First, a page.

Loft film fest bound to stir celluloid fever

W. Eugene Smith, renowned American photojournalist, spent eight years documenting the greatest jazz icons between 1957 and 1965 at the Jazz Loft. The infamous, run-down musical sanctuary was tucked away in the heart of New York City’s fashion district. During his experimental process, which included installing microphones throughout the tenement space, Smith recorded 4,000 hours of audio tape and captured 40,000 images. Currently, this extraordinary collection is housed at the University of Arizona Center for Creative Photography.

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Alex Cox, director of “Repo Man” and “Sid and Nancy,” is finishing his dissection of the Gunfight at the OK Corral, filming his latest project at Old Tucson Studios. There’s only one place in town who is screening Cox’s work-in-progress dubbed, “Tombstone Rashomon.”

And Chilean director Pablo Larrain created a visual journey into the pleasantly putrid mind and musings of cultural icon Pablo Neruda in the feature film “Neruda.”

Which movie house is brave enough to serve the Old Pueblo such a delectable cinematic smorgasbord: The Loft Cinema.

The7th annual Loft Cinema Film Fest will run from Wednesday, Nov. 9 through Sunday, Nov. 13. The films will range from a documentary about the militarization of American police forces, to a 70mm screening of Slimer and the original ghostbusting crew. General admission seats cost $10 per film, and adults tickets for Loft Cinema members are $8. Passes for the entire event will set you back $125, or a cool $110 for current members.

The election cycle has chilled the air and so has the month of November. It’s high time to unwind and brace for the stateside nuclear winter with cinematic style.

Flood of Emotion About ‘Even The Rain’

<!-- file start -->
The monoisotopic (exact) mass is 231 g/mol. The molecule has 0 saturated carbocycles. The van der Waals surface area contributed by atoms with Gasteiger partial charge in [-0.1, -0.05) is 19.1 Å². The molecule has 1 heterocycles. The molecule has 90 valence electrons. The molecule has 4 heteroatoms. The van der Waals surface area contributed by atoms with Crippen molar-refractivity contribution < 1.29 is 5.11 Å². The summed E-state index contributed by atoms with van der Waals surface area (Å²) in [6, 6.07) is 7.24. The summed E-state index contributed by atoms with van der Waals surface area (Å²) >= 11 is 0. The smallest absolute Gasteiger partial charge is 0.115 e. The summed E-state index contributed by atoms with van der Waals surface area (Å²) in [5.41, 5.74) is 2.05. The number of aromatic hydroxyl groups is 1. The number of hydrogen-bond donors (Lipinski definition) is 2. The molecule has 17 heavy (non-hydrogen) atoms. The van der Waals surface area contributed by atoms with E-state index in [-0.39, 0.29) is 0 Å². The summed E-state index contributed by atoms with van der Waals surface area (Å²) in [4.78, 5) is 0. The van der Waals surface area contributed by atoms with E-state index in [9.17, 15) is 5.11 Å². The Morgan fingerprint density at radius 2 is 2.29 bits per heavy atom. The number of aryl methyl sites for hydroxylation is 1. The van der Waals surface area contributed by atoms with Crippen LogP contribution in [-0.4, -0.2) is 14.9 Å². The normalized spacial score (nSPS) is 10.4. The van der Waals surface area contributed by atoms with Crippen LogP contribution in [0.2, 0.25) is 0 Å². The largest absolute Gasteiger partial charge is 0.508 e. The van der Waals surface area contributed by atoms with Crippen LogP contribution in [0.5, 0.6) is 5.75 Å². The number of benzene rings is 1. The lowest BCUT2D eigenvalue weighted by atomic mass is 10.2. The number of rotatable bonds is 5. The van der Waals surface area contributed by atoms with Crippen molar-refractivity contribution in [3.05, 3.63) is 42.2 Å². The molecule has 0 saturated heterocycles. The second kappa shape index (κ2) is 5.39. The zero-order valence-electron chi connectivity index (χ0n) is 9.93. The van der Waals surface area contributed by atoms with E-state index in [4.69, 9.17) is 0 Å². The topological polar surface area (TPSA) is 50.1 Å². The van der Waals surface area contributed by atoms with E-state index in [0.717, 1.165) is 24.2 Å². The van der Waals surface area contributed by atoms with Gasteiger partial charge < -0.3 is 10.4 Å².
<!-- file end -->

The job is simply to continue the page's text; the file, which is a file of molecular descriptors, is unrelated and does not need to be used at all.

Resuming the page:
The room was visibly humid. And the audience of almost 200 students made the air thicker. Amongst the impromptu screening room mobiles occasionally flashed on, flickering like lightning bugs cutting through muggy New Jersey evenings. As classmates chattered about the room’s putrid smell and how ordering pizza sounded fantastic.

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Students patiently wait for ‘También la lluvia’ to begin, early Wednesday evening, during a free screening presented by the University of Arizona’s Spanish & Portuguese Cine Club.

The University of Arizona’s Spanish & Portuguese Cine Club will screen six free films this semester, and También la lluvia starring Cassandra Ciangherotti, Luis Tosar and Gael García Bernal was the latest show. The movie follows a film crew shooting an unflattering take on Christopher Columbus, while local control over Cochabamba’s water supply pushes the Bolivian city to its brink.

Even though most Spanish language films contain rich Christian overtones with a heightened sense of melodrama the graceful delivery pulses attractively. It’s the genre that makes an audience hope the film was based on a novel, a sequel has been funded or a few more minutes of celluloid will continue the shadow play.

Sometimes happenstance reminds you what side of history feels best. Occasionally forced participation can place the undying reign of political corruption in perspective. Since our dawn, tyrants have continually wielded power over the disenfranchised — mining precious stones with slavery, turning open information into treason or swelling political strife from rainwater.

Art has the tendency to mimic life, usually in real time. Tonight, Tucson’s clouds are rinsing its desert landscape, washing away the excess heat. Sadly, only the rain can baptize some lost souls, the selfish who choose to oppress or extort the venerable. That type of political corruption has always been present. But choosing between sharing what we have, or coveting Even The Rain will determine the impact of our legacy.

Hard Boiled Cinema Set to Thrill at The Loft

Double-crossing dames, hip-shot blasts, punchy dialogue and espionage pulp tales told with high-contrast cinematography — we’re talking film noir, or Hollywood’s indelible motion picture genre. When your local movie house screens these unforgettable pictures it’s time to grab your fedora, pack of smokes and delve into the eloquently lurid masterpieces. Brace for it Tucson, this cold-steel movie magic will grace your mainstay art-house for the next five weeks.

The Loft Cinema, located at 3233 E. Speedway Blvd., kicks off its Film Noir series, on Wednesday, March, 2, with Fritz Lang’s The Big Heat starring Gloria Grahame, Glenn Ford and Lee Marvin — and since 1953, piping-hot coffee has never looked the same to some gangsters.

The series continues throughout the month of March, providing Old Pueblo audiences thrill rides ranging from Cold War spy games to a fatalistic yarn based on a short story penned by Ernest Hemingway.

For more details about the films including trailers and ticket prices check out The Loft’s website here. Don’t let these pictures slip away or risk allowing rival cinema crews to get the drop on you.